Life cycle models (LCMs) provide a quantitative framework that allows evaluation of how management actions targeting specific life stages can have population-level impacts on a species. The LCM building process is also a powerful tool that can be used to identify data gaps existing in the knowledge of the target species, and that might strongly influence overall population dynamics. LCMs are particularly useful for species such as salmon that are highly migratory and use multiple aquatic ecosystems throughout their life. Furthermore, they are lacking for threatened Central Valley spring-run Chinook (Oncorhynchus tshawytscha; CVSC). Here, we developed a CVSC LCM to describe the dynamics of Mill, Deer and Butte Creek CVSC populations. We used model construction, calibration and a global sensitivity analysis to highlight important data gaps in the monitoring of those populations. In particular, we found strong model sensitivity and high uncertainty in various egg, juvenile and adult ocean life stages’ biological processes. We concluded that the current CVSC monitoring network is insufficient to support using a LCM to inform how future management actions (e.g., hydrology and habitat restoration) influence CVSC dynamics. We propose a series of monitoring recommendations, such as the development of an enhanced juvenile tracking monitoring program and the implementation of juvenile trapping efficiency methodology combined with genetic identification tools, to help fill highlighted data gaps. These additional data collection efforts will provide critical quantitative information about the status of this imperiled species at key life stages (e.g., CVSC juvenile abundance estimates), and create a more comprehensive monitoring framework fundamental for working on the recovery of the entire stock. Furthermore, additional data collection will strengthen the LCM parameterization and calibration process, and ultimately improve the model’s predictive performance.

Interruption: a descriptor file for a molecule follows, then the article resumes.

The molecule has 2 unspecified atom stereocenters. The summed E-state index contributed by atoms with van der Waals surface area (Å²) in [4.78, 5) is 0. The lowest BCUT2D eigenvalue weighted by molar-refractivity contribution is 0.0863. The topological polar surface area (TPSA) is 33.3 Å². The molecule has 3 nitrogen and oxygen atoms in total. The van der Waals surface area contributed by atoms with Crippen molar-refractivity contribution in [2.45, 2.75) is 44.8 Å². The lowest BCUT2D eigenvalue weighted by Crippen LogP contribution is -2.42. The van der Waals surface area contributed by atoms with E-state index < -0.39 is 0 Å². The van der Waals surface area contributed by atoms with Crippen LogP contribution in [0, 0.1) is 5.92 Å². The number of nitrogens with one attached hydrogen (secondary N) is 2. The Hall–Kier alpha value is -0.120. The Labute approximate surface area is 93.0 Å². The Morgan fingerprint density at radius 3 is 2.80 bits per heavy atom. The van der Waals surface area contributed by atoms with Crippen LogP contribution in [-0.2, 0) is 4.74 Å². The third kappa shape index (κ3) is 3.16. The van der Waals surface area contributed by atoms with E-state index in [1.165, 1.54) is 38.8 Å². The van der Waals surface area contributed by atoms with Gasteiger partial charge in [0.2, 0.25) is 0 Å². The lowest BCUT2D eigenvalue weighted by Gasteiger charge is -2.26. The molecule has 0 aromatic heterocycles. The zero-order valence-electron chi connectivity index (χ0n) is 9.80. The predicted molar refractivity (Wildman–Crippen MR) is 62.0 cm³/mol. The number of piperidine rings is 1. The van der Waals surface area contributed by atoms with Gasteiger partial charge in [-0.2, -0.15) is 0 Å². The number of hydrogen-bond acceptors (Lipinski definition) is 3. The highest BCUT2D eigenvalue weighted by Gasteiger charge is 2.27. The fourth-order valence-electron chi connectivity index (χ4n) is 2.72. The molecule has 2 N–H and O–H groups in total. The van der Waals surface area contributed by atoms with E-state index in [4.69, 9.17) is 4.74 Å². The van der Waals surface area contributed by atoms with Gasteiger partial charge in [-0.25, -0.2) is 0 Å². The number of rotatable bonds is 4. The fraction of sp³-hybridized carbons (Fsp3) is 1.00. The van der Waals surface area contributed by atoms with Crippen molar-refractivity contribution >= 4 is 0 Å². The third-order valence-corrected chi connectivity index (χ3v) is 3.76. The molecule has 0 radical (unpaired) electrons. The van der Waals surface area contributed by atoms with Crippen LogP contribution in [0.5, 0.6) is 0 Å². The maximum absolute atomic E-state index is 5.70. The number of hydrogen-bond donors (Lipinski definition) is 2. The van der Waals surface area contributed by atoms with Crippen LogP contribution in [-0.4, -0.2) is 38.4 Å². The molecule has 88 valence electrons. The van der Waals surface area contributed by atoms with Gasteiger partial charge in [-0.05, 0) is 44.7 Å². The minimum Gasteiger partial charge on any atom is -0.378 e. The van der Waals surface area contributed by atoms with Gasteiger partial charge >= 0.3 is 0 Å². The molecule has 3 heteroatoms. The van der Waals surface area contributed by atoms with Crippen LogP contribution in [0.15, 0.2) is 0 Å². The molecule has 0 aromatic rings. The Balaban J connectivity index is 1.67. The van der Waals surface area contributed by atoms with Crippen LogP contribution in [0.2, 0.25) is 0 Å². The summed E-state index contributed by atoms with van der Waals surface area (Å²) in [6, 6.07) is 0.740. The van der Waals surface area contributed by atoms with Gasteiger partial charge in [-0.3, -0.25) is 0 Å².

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White Sturgeon (Acipenser transmontanus), a species of concern in the San Francisco Estuary, is in relatively low abundance due to a variety of factors. The purpose of our study was to identify the estuarine habitat used by White Sturgeon to aid in the conservation and management of the species locally and across its range. We seasonally sampled sub-adult and adult White Sturgeon in the central estuary using setlines across a habitat gradient representative of three primary structural elements: shallow wetland channels (mean sample depth = 2 m), shallow open-water shoal (mean sample depth = 2 m), and deep open-water channel (mean sample depth = 7 m). We found that the shallow open-water shoal and deep open-water channel habitats were consistently occupied by White Sturgeon in spring, summer, and fall across highly variable water quality conditions, whereas the shallow wetland channel habitat was essentially unoccupied. We conclude that sub-adult and adult White Sturgeon inhabit estuaries in at least spring, summer, and fall and that small, shallow wetland channels are relatively unoccupied.